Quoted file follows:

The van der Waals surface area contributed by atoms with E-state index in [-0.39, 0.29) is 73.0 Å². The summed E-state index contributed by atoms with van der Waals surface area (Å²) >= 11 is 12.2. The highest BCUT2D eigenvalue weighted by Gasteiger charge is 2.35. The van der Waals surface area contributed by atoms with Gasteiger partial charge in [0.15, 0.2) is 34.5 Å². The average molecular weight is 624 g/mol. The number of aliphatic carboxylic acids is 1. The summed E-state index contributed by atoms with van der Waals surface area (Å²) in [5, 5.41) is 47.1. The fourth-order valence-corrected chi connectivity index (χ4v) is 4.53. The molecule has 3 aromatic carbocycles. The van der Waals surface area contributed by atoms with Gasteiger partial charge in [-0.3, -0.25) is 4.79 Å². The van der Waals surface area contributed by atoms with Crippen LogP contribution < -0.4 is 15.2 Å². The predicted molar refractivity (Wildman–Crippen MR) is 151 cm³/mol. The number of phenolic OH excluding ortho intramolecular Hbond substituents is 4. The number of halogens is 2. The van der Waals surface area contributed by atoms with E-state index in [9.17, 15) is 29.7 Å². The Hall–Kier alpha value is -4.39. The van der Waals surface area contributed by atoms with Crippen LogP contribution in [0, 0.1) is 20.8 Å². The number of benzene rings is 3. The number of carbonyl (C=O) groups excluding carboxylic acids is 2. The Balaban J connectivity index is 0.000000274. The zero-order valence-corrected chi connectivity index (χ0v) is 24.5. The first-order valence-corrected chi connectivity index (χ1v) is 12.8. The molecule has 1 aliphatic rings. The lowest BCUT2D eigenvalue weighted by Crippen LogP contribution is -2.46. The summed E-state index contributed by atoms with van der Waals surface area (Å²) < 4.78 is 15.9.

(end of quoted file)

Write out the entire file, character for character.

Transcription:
The van der Waals surface area contributed by atoms with E-state index in [-0.39, 0.29) is 73.0 Å². The summed E-state index contributed by atoms with van der Waals surface area (Å²) >= 11 is 12.2. The highest BCUT2D eigenvalue weighted by Gasteiger charge is 2.35. The van der Waals surface area contributed by atoms with Gasteiger partial charge in [0.15, 0.2) is 34.5 Å². The average molecular weight is 624 g/mol. The number of aliphatic carboxylic acids is 1. The summed E-state index contributed by atoms with van der Waals surface area (Å²) in [5, 5.41) is 47.1. The fourth-order valence-corrected chi connectivity index (χ4v) is 4.53. The molecule has 3 aromatic carbocycles. The van der Waals surface area contributed by atoms with Gasteiger partial charge in [-0.3, -0.25) is 4.79 Å². The van der Waals surface area contributed by atoms with Crippen LogP contribution < -0.4 is 15.2 Å². The predicted molar refractivity (Wildman–Crippen MR) is 151 cm³/mol. The number of phenolic OH excluding ortho intramolecular Hbond substituents is 4. The number of halogens is 2. The van der Waals surface area contributed by atoms with E-state index in [9.17, 15) is 29.7 Å². The Hall–Kier alpha value is -4.39. The van der Waals surface area contributed by atoms with Crippen LogP contribution in [0, 0.1) is 20.8 Å². The number of benzene rings is 3. The number of carbonyl (C=O) groups excluding carboxylic acids is 2. The Balaban J connectivity index is 0.000000274. The zero-order valence-corrected chi connectivity index (χ0v) is 24.5. The first-order valence-corrected chi connectivity index (χ1v) is 12.8. The molecule has 1 aliphatic rings. The lowest BCUT2D eigenvalue weighted by Crippen LogP contribution is -2.46. The summed E-state index contributed by atoms with van der Waals surface area (Å²) < 4.78 is 15.9.